Google Inc (NASDAQ:GOOGL) can see the trends that will pay off in the long term and places its bets accordingly, Scott Kesler, senior director of S&P Capital IQ, said in a discussion on CNBC.
The comment about the technology giant comes as it marks its tenth year after its initial public offering. Google Inc (NASDAQ:GOOGL) now has a market value of about $390 billion, the third largest market capitalization of any U.S. group. Furthermore, according to eMarketer, cited by CNBC, the online search and advertising giant will make $44 billion in net advertising revenue this year.
The rise of the company’s stock has been so monumental that if an investor bought the stock at the initial public offering and held on to the shares, that investor would have made a 10,000% return, it was discussed in the report.
Kesler pointed out that his firm looks at stocks using a short time frame and added that S&P Capital IQ’s 12-month target price for Google’s stock is $650 with a ‘Buy’ rating.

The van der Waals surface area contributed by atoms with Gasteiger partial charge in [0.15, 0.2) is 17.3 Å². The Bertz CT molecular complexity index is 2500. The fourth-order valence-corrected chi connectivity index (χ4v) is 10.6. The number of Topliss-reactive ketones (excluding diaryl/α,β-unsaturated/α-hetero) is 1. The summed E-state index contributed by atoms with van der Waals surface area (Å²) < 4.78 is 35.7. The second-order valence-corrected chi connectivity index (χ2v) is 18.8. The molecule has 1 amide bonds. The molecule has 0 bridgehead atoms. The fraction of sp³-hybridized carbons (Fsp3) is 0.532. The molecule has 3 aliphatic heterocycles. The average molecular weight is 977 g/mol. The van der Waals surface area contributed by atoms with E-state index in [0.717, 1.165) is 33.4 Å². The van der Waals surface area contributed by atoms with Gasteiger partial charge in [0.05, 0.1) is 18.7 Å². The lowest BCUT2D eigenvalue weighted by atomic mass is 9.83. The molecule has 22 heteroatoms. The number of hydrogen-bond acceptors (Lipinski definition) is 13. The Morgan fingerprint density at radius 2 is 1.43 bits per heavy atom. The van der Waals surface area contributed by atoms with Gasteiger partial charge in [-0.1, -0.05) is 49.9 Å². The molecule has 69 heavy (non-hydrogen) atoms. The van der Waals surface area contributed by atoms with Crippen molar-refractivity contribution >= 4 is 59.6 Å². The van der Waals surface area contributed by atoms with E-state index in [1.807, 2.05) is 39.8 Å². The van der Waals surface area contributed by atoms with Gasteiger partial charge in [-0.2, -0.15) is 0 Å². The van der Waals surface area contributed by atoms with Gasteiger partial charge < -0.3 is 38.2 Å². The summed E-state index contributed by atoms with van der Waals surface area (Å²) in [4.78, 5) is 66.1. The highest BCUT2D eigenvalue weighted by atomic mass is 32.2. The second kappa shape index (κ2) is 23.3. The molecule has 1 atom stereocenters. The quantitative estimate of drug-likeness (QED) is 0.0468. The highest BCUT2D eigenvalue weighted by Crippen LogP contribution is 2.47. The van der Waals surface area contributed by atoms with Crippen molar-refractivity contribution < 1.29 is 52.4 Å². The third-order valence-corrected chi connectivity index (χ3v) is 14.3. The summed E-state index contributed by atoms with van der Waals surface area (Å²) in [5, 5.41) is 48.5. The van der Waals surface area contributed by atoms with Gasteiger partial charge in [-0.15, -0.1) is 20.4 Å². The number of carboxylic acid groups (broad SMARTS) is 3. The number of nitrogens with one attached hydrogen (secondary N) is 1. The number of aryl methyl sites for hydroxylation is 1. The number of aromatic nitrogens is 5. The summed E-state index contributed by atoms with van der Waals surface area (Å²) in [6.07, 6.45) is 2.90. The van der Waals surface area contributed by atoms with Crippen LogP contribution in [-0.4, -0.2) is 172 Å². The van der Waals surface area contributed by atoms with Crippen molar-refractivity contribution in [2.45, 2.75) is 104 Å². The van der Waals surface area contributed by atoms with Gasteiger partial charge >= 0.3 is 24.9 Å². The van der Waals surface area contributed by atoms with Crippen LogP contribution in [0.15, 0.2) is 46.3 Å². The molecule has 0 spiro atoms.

Nonetheless, Kesler also discussed the current challenges Google Inc (NASDAQ:GOOGL) is facing 10 years after its IPO. Commenting about Google’s decline in U.S. mobile advertising revenue from almost 50% in 2011 to 41% in 2013, the senior director said that he thinks this is not a big concern for the internet giant. He said that even though Google has work to do in this regard to try to improve their mobile ad revenue share, the company still has a very appealing display ads for mobile.
Moreover, Kesler noted when asked about the seemingly “drunken spending” Google Inc (NASDAQ:GOOGL) has done over its acquisition strategy that he believes that the company can see very far into the future and place its bets using this vision. Kesler also gave YouTube as an example of how the company’s approach works.
“People thought that the company was making a bad decision when [about]eight years ago or so they decided to pursue the acquisition of YouTube for about $1.6 to $1.7 billion. […] Now, I’d argue, YouTube is one of Google’s most attractive and valuable assets. So, they really can see long-term,” Kesler explained.